Free lunch for 7000 proposed

buddhi-article

Mike Dinsdale 24th Jun 2013 12:00 PM A Northland religious group wants to give free lunches to the region’s 7000-plus students at low-decile schools and is about to go to the Government with a proposal for the scheme. The Hare Krishna community runs the Food For Life Centre in Whangarei that provides koha meals to the public and gives a free hot lunch to 350 students at Whangarei’s Manaia View and Otangarei Schools once a week. Whangarei Food For Life Centre co-ordinator Buddhi Wilcox said the centre was working on a proposal to put to the Government to extend its food-in-schools programme to provide free hot lunches to the 7000-plus students at low-decile primary schools in Northland. Mr Wilcox said Manaia View and Otangarei Schools were noticing the benefits of a free lunch for its students and Food For Life wanted to extend the programme to run along similar lines to Food For Life programmes overseas. In India one Food For Life Centre provides 100,000 free school meals every day, the centre providing half the money and the Indian Government the rest, and Mr Wilcox said providing a healthy, hot lunch to roughly 7000 students at low-decile Northland would cost about $2 for each meal. “We’d hope the Government could pay $1 of that and we would fundraise to pay the other $1. It’s not expensive, but it gives the students who need it most a hot, healthy meal,” he said. Mr Wilcox will ask Te Tai Tokerau MP Hone Harawira to take the centre’s proposal to the Government. Mr Harawira has his own Feed the Kids Bill before Parliament that focuses on ensuring every child at every decile-one to two school gets a decent breakfast and lunch. Manaia View School principal Leanne Otene said earlier that research showed a healthy […]

World Food Day – How about a new perspective?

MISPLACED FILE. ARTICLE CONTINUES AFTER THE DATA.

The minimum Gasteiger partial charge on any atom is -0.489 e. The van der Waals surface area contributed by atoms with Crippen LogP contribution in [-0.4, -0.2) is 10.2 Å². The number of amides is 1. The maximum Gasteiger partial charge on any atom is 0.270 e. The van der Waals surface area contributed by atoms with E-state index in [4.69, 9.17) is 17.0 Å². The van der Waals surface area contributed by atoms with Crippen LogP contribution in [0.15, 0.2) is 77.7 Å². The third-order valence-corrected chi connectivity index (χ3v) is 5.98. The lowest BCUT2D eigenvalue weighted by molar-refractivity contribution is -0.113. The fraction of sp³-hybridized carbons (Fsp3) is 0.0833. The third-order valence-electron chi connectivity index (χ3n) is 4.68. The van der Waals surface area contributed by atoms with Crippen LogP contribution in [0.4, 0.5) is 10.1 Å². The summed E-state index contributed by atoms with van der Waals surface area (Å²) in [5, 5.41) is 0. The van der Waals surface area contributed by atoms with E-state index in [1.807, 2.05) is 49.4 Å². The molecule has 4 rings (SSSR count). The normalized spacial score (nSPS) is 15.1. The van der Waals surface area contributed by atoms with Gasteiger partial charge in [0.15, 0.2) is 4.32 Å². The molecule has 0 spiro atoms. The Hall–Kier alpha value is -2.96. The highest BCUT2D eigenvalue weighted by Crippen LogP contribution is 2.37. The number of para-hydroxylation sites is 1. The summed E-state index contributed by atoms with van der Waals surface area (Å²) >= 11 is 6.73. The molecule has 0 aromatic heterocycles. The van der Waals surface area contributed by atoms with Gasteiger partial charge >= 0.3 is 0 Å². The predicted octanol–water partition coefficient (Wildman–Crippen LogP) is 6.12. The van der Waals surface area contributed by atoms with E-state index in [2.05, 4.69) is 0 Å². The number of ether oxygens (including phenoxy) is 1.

World Food Day is celebrated every year around the world on 16 October in honor of the date of the founding of the Food and Agriculture Organization of the United Nations in 1945. The day is celebrated widely by many other organisations concerned with food security, including the World Food Programme. Background The World Food Day theme for 2012 is “Agricultural cooperatives – key to feeding the world”. World Food Day (WFD) was established by FAO’s Member Countries at the Organization’s 20th General Conference in November 1945. The Hungarian Delegation, led by the former Hungarian Minister of Agriculture and Food, Dr. Pál Romány has played an active role at the 20th Session of the FAO Conference and suggested the idea of celebrating the WFD worldwide. It has since been observed every year in more than 150 countries, raising awareness of the issues behind poverty and hunger. Despite the enormous efforts centred around World Food Day, with an aim to raise awareness of food security, amazingly, solving world hunger and creating food security seem to an elusive goal. Mortality According to Jean Ziegler(the United Nations Special Rapporteur on the Right to Food for 2000 to March 2008), mortality due to malnutrition accounted for 58 percent of the total mortality in 2006: “In the world, approximately 62 million people, all causes of death combined, die each year. One in twelve people worldwide is malnourished and according to the Save the Children 2012 report, one in four of the world’s children are chronically malnourished.[115] In 2006, more than 36 million died of hunger or diseases due to deficiencies in micronutrients”.[116] According to the World Health Organization, malnutrition is the biggest contributor to child mortality, present in half of all cases.[117] Six million children die of hunger every year.[118] Underweight births and intrauterine growth restrictions cause 2.2 million child deaths […]